If you’ve dreamed of having your book in bookstores, enrolling in the traditional distribution program at Mill City Press, where your book marketing plan for distribution will be presented to book retailers and wholesalers, is a great first step.
But enrollment in traditional distribution doesn’t guarantee your book will be picked up. One of the most common reasons why book buyers decline to carry books in stores? Insufficient marketing plans. Think of it from the book buyer’s perspective: if people don’t know about your book, they won’t know to buy it. Would you stock a book in your store that no one knows about?
The burden on getting the word out about your book falls on you. This is especially true for self-publishers, but it’s even true for those who are traditionally published. Yes, even traditional publishers put the bulk of the marketing responsibility on their authors. At Mill City Press, we offer services for self-published authors that provide a great start for your marketing efforts. You and our book publicist can discuss which services are right for you as part of a marketing consultation.
When you receive your dashboard step to begin planning your marketing activities for distribution, you’ll want to brainstorm a list of possible activities, from book signings and speaking engagements, to social media efforts and advertising, to an author website and blog. It sounds like a lot and can definitely be overwhelming, but well-marketed books have a greater chance of being sold—in bookstores and online.
How to Set Up a Successful Book Marketing Plan
There’s no single right way to market a book. In fact, the best marketing plan is one that’s tailored to yours. Fiction and nonfiction books can and should be marketed differently.
If your book is nonfiction, for example, having a blog that’s focused on your book’s topic is a smart strategy. If you write fiction, however, your blogging options—if you choose to have a blog—won’t be so straightforward.
When it comes to book marketing, you have a number of options, which we’ll outline below. These aren’t all or nothing—you’ll have to determine your budget (in terms of time and money), what you can commit to, and what makes the most sense for your book.
Social Media and Blogging
Although blogging is often not thought of as social media, it is—only in a longer format. Just as you would sign up for a social media platform like Twitter, Facebook, or LinkedIn, you have to set up your blog, which includes your domain name and hosting platform for your author website.
You’ll want to be posting on your social media platforms and blog leading up to your release date. It’s not enough to have social media accounts or a blog; you must be actively using them. Remember, your goal with marketing is to spread the word, so connecting with your blog or social media followers is a must.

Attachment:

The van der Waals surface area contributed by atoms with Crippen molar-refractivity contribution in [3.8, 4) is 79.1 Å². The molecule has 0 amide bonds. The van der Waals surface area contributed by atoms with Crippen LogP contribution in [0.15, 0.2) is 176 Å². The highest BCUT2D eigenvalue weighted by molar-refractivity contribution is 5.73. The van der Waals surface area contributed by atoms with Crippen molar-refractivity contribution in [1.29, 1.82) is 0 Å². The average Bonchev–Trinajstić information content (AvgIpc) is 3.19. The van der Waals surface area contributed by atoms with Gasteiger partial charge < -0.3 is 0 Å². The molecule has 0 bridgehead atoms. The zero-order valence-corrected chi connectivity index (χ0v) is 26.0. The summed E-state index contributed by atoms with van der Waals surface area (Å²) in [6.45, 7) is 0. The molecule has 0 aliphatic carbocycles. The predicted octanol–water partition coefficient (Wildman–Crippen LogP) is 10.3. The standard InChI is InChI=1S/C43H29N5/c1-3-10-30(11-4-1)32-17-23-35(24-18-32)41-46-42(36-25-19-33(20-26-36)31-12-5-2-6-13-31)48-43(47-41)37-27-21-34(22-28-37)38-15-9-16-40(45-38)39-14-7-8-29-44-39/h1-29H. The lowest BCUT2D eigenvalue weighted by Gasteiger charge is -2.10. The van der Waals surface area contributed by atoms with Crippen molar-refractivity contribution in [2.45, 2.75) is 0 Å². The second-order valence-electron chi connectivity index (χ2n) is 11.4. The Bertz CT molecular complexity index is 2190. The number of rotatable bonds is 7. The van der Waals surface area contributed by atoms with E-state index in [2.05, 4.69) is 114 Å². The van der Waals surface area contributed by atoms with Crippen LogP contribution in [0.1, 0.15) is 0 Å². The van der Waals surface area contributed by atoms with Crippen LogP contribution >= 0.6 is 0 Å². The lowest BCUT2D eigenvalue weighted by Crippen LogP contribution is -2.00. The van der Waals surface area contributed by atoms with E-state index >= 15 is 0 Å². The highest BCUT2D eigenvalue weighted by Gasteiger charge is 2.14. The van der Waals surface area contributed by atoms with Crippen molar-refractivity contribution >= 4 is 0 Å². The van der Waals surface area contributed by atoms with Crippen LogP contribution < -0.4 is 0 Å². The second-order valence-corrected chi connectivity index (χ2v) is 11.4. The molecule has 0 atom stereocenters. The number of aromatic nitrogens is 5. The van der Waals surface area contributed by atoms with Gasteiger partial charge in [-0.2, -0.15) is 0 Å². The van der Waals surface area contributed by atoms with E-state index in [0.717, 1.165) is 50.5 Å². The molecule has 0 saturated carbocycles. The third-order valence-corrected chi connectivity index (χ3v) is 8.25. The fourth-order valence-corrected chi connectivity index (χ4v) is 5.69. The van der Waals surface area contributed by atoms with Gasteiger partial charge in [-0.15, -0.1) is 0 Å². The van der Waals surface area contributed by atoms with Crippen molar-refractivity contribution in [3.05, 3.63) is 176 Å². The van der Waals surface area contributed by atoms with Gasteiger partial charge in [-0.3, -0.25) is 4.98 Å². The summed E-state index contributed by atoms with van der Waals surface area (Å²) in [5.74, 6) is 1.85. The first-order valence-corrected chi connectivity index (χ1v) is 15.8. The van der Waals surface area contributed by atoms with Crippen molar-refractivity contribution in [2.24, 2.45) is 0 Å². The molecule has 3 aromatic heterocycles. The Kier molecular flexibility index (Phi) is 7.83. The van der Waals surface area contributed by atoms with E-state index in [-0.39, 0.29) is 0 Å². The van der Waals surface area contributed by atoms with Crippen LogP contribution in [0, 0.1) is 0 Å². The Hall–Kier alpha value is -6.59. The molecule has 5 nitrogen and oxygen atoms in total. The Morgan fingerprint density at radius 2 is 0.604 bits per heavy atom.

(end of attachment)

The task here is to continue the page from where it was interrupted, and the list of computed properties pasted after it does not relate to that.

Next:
The more people who follow your social media accounts or blog, the larger your potential audience is. By the time your book’s ready to be released, you’ll be able to announce its debut to your followers—who will already be excited to buy it.
Think of a publicity campaign in the traditional book marketing sense: in the two to three months leading up to your publication date, a book publicist pitches your book to the media. This is called a media outreach campaign, and for the right type of book, this campaign can be an excellent option to gain coverage in the form of book reviews or interviews.
While you can also conduct a publicity campaign yourself, most media professionals expect these pitches to come from book publicists. If you decide a publicity campaign is right for your book, make sure you have the necessary lead time (and money, if you plan to hire a book publicist).
Book Signings and Events
You can also set up book signings and other in-person events, such as conferences or a launch party, to help market the book. If you’re using a book to showcase your expertise on a topic, for example, speaking at an organized banquet or conference can promote your book, too.
But how can you set up events if you don’t know your pub date?
This is a common question and a completely valid one. The answer is, do everything you can to set up the event, minus confirming the date. Contact bookstores to learn their procedure for setting up signings for self-published authors. Research conferences on your topic, and look into the process for becoming a speaker.